COLUMN: Are all Canadian energy projects equal?

I am hearing concerns over protests at the B.C. legislature over the Coastal GasLink LNG pipeline

This week the House of Commons is adjourned this week to allow for MPs to be back home in our ridings where we can meet with local citizens and other groups and organizations.

The opportunity to hear concerns and challenges citizens have with our federal government is critically important to the work that we do as Members of Parliament.

This week I am hearing many concerns over the protests that occurred at the B.C. legislature over opposition to the construction of the Coastal GasLink LNG pipeline.

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I have also heard concerns over the Trans Mountain pipeline expansion project now that reports recently stated construction costs of the pipeline expansion are expected to cost $12.6 billion. A significant increase from the previous $7.4 billion amount the was announced by Prime Minister Justin Trudeau when his Liberal government decided to purchase the pipeline.

There is also another energy-related project that I suspect will soon become more well known.

The Teck Frontier oil sands mine project potentially located north of Fort MacKay, Alta. is currently awaiting a federal approval from the Trudeau Liberal cabinet.

So what is the Teck Frontier project?

It is a $20.6 billion project that will create roughly 7,000 jobs during construction and generate $12 billion in tax revenues for Ottawa and $55 billion in tax and royalty revenues for Alberta over its 41-year life.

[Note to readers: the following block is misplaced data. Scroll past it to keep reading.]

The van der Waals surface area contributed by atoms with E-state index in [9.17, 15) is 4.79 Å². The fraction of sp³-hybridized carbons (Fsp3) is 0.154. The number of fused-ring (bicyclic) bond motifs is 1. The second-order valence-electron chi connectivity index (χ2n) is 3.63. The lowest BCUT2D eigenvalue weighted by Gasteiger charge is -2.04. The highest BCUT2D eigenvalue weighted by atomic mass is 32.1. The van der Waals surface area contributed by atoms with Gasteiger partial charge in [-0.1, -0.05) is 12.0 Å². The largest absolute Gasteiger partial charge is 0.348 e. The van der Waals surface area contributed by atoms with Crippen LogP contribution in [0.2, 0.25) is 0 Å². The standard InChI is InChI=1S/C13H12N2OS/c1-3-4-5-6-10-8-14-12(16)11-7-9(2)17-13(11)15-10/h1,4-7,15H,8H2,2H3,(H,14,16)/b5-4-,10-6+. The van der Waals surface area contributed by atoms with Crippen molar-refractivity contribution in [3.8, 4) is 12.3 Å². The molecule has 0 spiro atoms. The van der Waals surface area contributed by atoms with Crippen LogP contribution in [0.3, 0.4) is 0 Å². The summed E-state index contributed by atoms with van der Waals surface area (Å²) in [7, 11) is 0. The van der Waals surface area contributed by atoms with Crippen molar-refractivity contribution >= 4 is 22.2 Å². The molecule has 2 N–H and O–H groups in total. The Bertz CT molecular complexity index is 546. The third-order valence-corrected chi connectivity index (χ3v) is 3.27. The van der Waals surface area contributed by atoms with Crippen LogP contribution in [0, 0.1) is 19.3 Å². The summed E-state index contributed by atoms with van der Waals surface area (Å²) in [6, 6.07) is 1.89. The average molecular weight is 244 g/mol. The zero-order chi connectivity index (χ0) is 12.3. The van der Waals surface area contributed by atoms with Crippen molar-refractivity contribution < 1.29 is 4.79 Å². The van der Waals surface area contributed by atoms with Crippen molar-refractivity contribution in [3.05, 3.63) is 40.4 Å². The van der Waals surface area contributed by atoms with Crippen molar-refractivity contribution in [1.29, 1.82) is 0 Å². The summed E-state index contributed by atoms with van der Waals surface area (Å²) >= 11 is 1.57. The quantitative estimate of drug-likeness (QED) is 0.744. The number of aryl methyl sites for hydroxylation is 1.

The project has spent a decade in various stages of licensing and reviews and has been given conditional approval from the joint federal-provincial review panel who declared the project to be in the public interest.

However, that environmental review process works differently then the process that exists today.

Opponents of the projects point out that the mine will generate an estimated 4.1 million tonnes of CO2 equivalent per year.

There are also concerns related to wetlands, forest impact, wildlife as well Indigenous groups who support or oppose the project to name a few.

If the Trudeau Liberal government approves the project, opponents question how the Prime Minister can meet his promise that Canada will be net zero on greenhouse gas emissions by 2050.

If the project is rejected by the Liberal cabinet, supporters of the project believe serious harm will occur with the relationship between Alberta and the Federal Government that could threaten national unity.

While some dismiss these concerns, it should also be recognized that major greenhouse gas emitting projects have not been treated equally by this Liberal government across Canada.

One example in Quebec is a cement factory that was given an exemption from an environmental review.

This cement factory will emit between 1.8 and 2.2 million tonnes of greenhouse gases a year and will be the largest greenhouse gas emitter in the entire province of Quebec.

Another example is from New Brunswick, where the Trudeau Liberal government gave a 95 per cent carbon tax exemption from dirty coal power.

The Belledune power plant, which burns a combination of coal and petroleum coke, emits up to 2.8 million tonnes of greenhouse gasses annually and was the second largest source of greenhouse gases in Atlantic Canada for 2016.

At that same time the largest emission generator in Atlantic Canada was the Irving Oil Ltd. refinery in Saint John, New Brunswick. It is well known that refinery frequently receives oil offshore via tanker from countries who have no carbon taxes and little, if any, environmental policies

My question this week, do you think Canadian energy projects should be treated on an equal basis?

I can be reached at Dan.Albas@parl.gc.ca or call toll free 1-800-665-8711.

Dan Albas is the Member of Parliament for the riding of Central Okanagan Similkameen Nicola. This riding includes the communities of Kelowna, West Kelowna, Peachland, Summerland, Keremeos, Princeton, Merritt and Logan Lake.

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